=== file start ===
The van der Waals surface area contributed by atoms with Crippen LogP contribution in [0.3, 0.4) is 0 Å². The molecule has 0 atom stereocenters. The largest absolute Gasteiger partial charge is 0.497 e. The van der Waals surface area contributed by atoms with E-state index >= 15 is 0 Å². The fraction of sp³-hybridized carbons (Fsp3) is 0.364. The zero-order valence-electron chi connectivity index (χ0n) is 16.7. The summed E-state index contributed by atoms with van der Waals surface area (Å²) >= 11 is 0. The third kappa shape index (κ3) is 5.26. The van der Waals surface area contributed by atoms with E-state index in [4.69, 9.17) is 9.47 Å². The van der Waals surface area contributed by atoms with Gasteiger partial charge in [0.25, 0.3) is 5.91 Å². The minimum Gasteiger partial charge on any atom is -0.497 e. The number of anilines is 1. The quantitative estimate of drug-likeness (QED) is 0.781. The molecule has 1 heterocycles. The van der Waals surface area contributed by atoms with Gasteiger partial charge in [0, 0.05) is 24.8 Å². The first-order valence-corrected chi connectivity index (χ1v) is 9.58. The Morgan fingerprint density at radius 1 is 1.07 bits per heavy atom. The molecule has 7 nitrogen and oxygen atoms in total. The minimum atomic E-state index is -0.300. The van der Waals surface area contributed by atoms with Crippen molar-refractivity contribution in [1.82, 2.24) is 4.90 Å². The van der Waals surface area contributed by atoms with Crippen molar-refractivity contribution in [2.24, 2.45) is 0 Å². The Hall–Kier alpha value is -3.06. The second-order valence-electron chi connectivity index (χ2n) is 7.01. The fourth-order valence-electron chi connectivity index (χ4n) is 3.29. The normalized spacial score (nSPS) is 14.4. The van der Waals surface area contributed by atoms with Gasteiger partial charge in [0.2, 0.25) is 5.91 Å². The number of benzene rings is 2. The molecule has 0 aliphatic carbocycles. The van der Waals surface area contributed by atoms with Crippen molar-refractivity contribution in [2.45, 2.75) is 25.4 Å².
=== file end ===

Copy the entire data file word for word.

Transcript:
The van der Waals surface area contributed by atoms with Crippen LogP contribution in [0.3, 0.4) is 0 Å². The molecule has 0 atom stereocenters. The largest absolute Gasteiger partial charge is 0.497 e. The van der Waals surface area contributed by atoms with E-state index >= 15 is 0 Å². The fraction of sp³-hybridized carbons (Fsp3) is 0.364. The zero-order valence-electron chi connectivity index (χ0n) is 16.7. The summed E-state index contributed by atoms with van der Waals surface area (Å²) >= 11 is 0. The third kappa shape index (κ3) is 5.26. The van der Waals surface area contributed by atoms with E-state index in [4.69, 9.17) is 9.47 Å². The van der Waals surface area contributed by atoms with Gasteiger partial charge in [0.25, 0.3) is 5.91 Å². The minimum Gasteiger partial charge on any atom is -0.497 e. The number of anilines is 1. The quantitative estimate of drug-likeness (QED) is 0.781. The molecule has 1 heterocycles. The van der Waals surface area contributed by atoms with Gasteiger partial charge in [0, 0.05) is 24.8 Å². The first-order valence-corrected chi connectivity index (χ1v) is 9.58. The Morgan fingerprint density at radius 1 is 1.07 bits per heavy atom. The molecule has 7 nitrogen and oxygen atoms in total. The minimum atomic E-state index is -0.300. The van der Waals surface area contributed by atoms with Crippen molar-refractivity contribution in [1.82, 2.24) is 4.90 Å². The van der Waals surface area contributed by atoms with Crippen molar-refractivity contribution in [2.24, 2.45) is 0 Å². The Hall–Kier alpha value is -3.06. The second-order valence-electron chi connectivity index (χ2n) is 7.01. The fourth-order valence-electron chi connectivity index (χ4n) is 3.29. The normalized spacial score (nSPS) is 14.4. The van der Waals surface area contributed by atoms with Gasteiger partial charge in [0.2, 0.25) is 5.91 Å². The number of benzene rings is 2. The molecule has 0 aliphatic carbocycles. The van der Waals surface area contributed by atoms with Crippen molar-refractivity contribution in [2.45, 2.75) is 25.4 Å².